Embedded Motion Control 2012 Group 11

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'''Week 5'''
'''Week 5'''
-> A new self aligning algorithm was implemented, and the robot is able to align itself in the simulator, given any initial angle and position inside the maze.
-> A new self aligning algorithm was implemented, and the robot is able to align itself in the simulator, given any initial angle and position inside the maze.
-
-> Working on publishing the odometry data using tf
+
 
 +
'''Alignment algorithm'''
 +
 
 +
'''Case1:''' Robot in the middle
 +
The angle of inclination is calculated using trigonometry by calculating the minimum distance and the perpendicular distance to the walls, and the corresponding correction in angle is applied to the robot.
 +
 
 +
'''Case2:''' Robot closer to the wall (collision threshhold)
 +
The angle of inclination is calculated similarly and the robot rotates by angle, which is the sum of the inclination angle and 90 deg, it then travels perpendicular to the walls until the mid-point is reached. The robot then makes 90 deg turn in the opposite direction, thereby aligning the robot onto the centre of the track.
 +
 
 +
[[File:align.jpg]]  [[File:align2.jpg]]
'''Week 6'''
'''Week 6'''
-> The algorithm was made more robust depending on less varying parameters. More complicated mazes were designed for later testing of the maze solving algorithm. The backbone structure of the maze solving algorithm was designed and partially implemented. The allignment and exit strategy were tested on the robot.
-> The algorithm was made more robust depending on less varying parameters. More complicated mazes were designed for later testing of the maze solving algorithm. The backbone structure of the maze solving algorithm was designed and partially implemented. The allignment and exit strategy were tested on the robot.
 +
-> Working on publishing the odometry data using tf
 +
 +
'''Corridor competition:'''
 +
The reason for not taking the exit was perhaps due to the lack of feedback from the robot, since odometry feedback was not implemented in the current code. We are currently working on combining odometry data into the code to make the algorithm more robust.

Revision as of 18:25, 5 June 2012

Group Info

Group Members Email Student nr.
Dhiraj Padmaraj Bhandary d.p.bhandary@student.tue.nl 0785808
Christiaan Gootzen c.f.t.m.gootzen@student.tue.nl 0655133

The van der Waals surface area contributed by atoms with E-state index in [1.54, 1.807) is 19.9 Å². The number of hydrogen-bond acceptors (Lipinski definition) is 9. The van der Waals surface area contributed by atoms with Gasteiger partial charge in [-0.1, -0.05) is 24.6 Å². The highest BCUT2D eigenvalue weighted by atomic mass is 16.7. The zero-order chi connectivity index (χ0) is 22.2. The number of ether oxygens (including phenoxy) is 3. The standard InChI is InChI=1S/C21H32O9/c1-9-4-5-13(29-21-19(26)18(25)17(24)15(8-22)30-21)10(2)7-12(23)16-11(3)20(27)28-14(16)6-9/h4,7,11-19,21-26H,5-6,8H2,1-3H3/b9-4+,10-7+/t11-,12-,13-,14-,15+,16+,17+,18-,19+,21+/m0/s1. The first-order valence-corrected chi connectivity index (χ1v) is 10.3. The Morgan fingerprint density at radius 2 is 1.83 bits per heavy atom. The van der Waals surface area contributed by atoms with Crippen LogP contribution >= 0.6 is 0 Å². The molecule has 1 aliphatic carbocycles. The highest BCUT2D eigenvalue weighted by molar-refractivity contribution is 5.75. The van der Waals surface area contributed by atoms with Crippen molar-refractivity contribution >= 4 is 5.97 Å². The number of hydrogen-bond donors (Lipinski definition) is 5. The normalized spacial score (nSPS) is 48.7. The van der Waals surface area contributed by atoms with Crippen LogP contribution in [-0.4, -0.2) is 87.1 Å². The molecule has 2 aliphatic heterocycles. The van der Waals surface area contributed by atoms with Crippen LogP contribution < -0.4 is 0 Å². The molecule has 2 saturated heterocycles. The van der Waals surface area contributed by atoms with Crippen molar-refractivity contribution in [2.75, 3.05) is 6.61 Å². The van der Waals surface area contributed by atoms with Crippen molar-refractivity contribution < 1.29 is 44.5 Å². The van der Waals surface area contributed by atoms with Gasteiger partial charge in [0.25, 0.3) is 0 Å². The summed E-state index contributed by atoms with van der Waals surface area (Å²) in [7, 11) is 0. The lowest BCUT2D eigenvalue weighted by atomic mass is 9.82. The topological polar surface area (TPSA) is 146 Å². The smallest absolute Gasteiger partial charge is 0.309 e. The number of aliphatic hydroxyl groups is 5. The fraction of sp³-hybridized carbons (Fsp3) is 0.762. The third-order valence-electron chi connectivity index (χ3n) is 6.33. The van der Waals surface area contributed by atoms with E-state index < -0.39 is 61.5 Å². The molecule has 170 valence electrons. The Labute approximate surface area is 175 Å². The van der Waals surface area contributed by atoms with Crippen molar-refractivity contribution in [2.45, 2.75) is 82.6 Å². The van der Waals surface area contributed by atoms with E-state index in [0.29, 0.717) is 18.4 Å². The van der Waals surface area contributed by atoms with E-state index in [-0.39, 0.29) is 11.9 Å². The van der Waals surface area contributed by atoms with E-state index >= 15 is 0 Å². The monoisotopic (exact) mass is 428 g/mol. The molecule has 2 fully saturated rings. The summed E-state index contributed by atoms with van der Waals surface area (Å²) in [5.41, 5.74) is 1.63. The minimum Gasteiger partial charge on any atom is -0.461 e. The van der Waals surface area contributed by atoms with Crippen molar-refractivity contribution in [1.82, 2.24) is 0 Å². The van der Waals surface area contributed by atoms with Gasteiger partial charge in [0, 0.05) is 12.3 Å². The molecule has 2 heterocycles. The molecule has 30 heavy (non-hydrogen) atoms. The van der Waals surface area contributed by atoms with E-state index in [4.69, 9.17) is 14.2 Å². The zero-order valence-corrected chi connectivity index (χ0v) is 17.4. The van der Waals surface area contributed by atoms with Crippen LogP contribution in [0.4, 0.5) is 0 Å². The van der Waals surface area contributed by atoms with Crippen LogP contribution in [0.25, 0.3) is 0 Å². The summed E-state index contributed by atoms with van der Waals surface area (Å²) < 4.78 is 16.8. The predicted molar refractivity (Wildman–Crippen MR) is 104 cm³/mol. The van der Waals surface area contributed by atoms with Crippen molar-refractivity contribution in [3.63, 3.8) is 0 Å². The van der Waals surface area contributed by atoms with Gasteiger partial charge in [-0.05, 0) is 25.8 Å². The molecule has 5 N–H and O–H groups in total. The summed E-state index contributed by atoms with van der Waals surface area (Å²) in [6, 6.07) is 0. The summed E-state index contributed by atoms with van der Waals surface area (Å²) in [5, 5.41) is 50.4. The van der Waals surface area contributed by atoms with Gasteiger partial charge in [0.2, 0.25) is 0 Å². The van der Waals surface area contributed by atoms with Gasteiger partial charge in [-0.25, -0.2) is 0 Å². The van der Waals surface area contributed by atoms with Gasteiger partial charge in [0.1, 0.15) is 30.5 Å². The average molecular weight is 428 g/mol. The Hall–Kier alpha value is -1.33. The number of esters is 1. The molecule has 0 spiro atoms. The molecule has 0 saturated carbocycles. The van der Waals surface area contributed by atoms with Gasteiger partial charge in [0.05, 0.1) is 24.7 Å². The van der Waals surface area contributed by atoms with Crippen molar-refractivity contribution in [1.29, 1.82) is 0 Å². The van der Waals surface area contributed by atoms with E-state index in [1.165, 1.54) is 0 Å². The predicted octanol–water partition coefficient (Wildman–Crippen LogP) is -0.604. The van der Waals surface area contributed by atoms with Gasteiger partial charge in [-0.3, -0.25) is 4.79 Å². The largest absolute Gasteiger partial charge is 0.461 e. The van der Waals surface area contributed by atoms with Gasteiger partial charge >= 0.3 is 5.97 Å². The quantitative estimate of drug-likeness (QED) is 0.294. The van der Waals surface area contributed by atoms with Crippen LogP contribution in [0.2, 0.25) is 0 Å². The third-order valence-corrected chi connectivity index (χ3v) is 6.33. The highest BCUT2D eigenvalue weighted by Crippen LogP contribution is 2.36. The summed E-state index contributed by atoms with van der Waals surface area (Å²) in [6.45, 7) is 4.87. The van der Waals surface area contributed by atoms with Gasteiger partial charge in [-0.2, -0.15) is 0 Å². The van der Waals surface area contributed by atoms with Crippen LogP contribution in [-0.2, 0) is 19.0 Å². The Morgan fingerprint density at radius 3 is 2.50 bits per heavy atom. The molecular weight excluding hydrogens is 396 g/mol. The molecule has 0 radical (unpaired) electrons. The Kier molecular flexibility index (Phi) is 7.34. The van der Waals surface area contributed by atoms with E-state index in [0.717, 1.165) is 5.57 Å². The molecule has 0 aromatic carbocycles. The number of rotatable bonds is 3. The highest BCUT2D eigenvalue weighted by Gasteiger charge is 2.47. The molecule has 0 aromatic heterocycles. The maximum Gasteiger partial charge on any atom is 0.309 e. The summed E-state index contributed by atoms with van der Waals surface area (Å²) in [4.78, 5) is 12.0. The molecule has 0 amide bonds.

Sathish Krishna Ramachandran s.k.ramachandran@student.tue.nl 0787784
Sanath Kumar Venkatesan s.k.venkatesan@student.tue.nl 0757307
Sander van Zundert a.w.v.zundert@student.tue.nl 0650545


Tutor Sjoerd van den Dries - s.v.d.dries@tue.nl


Week 1 and 2: -> Installed required software, -> Fixed software issues, 2 members had to reinstall ubuntu 3 times plus some wireless network issues had to be fixed.

Week 3: -> Finished all tutorials -> Working on processing of a 2d map in Jazz simulator and Rviz to make the robot navigate autonomously. We are trying to measure distance in front of the robot in order to take decisions.

Week 4: -> The robot can now autonomously move through a given maze only using the LaserScan data. -> Given a corridor with exits, the robot is able to take the first exit.

Exit detection Two candidate algorithms were chosen In order to detect an exit. In the first algorithm, the sudden jump in the laser data is detected, and the robot keeps moving forward until half the width of the exit is traversed, and then the robot halts and turns by 90deg. In the second algorithm, the time required to traverse half the width of the exit is multiplied with the loop rate, and the corresponding laser data points are monitored before an exit is detected, and then similarly the robot halts and turns by 90 deg. To make this robust, both the algorithms were applied together.

File:exit.jpg

Tasks for Week 5: -> Improve algorithm implementation to correct existing flaws -> Develop an algorithm for arrow detection using Camera in rViz. -> Work on methods to implement odometry data in the system.

File:FLOW 1.jpgFile:FLOW 2.jpg

Week 5 -> A new self aligning algorithm was implemented, and the robot is able to align itself in the simulator, given any initial angle and position inside the maze.

Alignment algorithm

Case1: Robot in the middle The angle of inclination is calculated using trigonometry by calculating the minimum distance and the perpendicular distance to the walls, and the corresponding correction in angle is applied to the robot.

Case2: Robot closer to the wall (collision threshhold) The angle of inclination is calculated similarly and the robot rotates by angle, which is the sum of the inclination angle and 90 deg, it then travels perpendicular to the walls until the mid-point is reached. The robot then makes 90 deg turn in the opposite direction, thereby aligning the robot onto the centre of the track.

File:align.jpg File:align2.jpg

Week 6 -> The algorithm was made more robust depending on less varying parameters. More complicated mazes were designed for later testing of the maze solving algorithm. The backbone structure of the maze solving algorithm was designed and partially implemented. The allignment and exit strategy were tested on the robot. -> Working on publishing the odometry data using tf

Corridor competition: The reason for not taking the exit was perhaps due to the lack of feedback from the robot, since odometry feedback was not implemented in the current code. We are currently working on combining odometry data into the code to make the algorithm more robust.

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